About a dozen pro-police protesters held a rally in a local park when a group showed up holding Black Lives Matter signs, leading to some heated words before things calmed down.
One organizer of the pro-police rally told NY1’s Ruschell Boone they came to show support for the NYPD, who they felt was unfairly vilified.
“The message is we cannot crucify all police officers across the country for one, two, whatever the number is, bad ones,” she said. “There are some bad ones, nobody disagrees. There is not one person that said what happened to George Floyd should have happened. The media took it and spun it and said we’re gonna use this to polarize the country. We’re gonna make it black and white because we can, because it’s an election.”
Before the vote, “Occupy City Hall” protesters said they were waiting for the outcome of the vote before deciding what their next steps will be, but many said they will continue to take to the streets until their demands are met.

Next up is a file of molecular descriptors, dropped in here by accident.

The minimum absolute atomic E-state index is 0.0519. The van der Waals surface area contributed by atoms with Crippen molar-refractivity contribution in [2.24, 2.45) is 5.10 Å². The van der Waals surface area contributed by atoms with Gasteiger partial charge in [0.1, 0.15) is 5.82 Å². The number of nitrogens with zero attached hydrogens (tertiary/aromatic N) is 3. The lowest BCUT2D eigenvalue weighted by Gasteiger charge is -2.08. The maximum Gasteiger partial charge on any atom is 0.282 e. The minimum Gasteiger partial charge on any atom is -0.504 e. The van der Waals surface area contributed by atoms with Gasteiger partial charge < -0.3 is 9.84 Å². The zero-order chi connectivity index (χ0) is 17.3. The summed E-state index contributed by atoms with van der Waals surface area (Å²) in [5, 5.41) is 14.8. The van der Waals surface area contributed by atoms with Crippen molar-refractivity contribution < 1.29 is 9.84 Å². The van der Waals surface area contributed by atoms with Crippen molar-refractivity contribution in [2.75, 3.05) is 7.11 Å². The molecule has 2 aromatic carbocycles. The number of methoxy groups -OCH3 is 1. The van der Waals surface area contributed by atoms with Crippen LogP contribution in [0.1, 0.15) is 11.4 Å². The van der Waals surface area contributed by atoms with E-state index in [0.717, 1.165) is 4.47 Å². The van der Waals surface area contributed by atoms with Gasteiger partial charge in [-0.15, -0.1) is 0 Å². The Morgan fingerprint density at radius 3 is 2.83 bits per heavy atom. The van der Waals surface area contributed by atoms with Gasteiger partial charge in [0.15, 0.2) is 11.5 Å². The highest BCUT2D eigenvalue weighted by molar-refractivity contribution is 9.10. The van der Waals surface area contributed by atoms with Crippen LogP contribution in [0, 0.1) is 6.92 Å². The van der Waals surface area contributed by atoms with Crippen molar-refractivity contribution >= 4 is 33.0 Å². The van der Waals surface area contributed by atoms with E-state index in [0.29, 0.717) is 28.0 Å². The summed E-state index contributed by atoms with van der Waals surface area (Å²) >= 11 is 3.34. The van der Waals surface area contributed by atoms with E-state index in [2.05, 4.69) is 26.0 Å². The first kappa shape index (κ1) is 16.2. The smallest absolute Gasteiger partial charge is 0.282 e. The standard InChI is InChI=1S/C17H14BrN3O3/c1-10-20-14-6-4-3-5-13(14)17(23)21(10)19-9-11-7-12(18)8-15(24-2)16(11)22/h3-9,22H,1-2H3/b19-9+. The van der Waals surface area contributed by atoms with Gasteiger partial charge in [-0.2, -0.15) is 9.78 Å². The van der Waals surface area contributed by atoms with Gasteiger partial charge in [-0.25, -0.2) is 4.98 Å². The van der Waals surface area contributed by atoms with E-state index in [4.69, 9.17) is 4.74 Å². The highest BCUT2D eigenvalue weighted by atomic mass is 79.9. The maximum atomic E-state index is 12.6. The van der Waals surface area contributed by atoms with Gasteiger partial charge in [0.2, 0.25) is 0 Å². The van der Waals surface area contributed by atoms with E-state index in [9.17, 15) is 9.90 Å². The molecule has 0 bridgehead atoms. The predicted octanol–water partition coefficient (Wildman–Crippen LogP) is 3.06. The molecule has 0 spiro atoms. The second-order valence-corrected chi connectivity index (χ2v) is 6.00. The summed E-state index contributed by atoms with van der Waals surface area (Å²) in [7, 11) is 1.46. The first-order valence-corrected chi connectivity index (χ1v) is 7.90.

“People are gonna continue to express their opinions and use their constitutional rights to freely assemble and protest until we get what we want,” one protester said, “and that is to defund the NYPD by $1 billion, not transitioning it to the DOE for school safety. That’s nonsense. We have a school-to-prison pipeline that very much endangers millions of Black and brown communities, and that’s not what we asked for. We asked for a complete defunding of $1 billion.”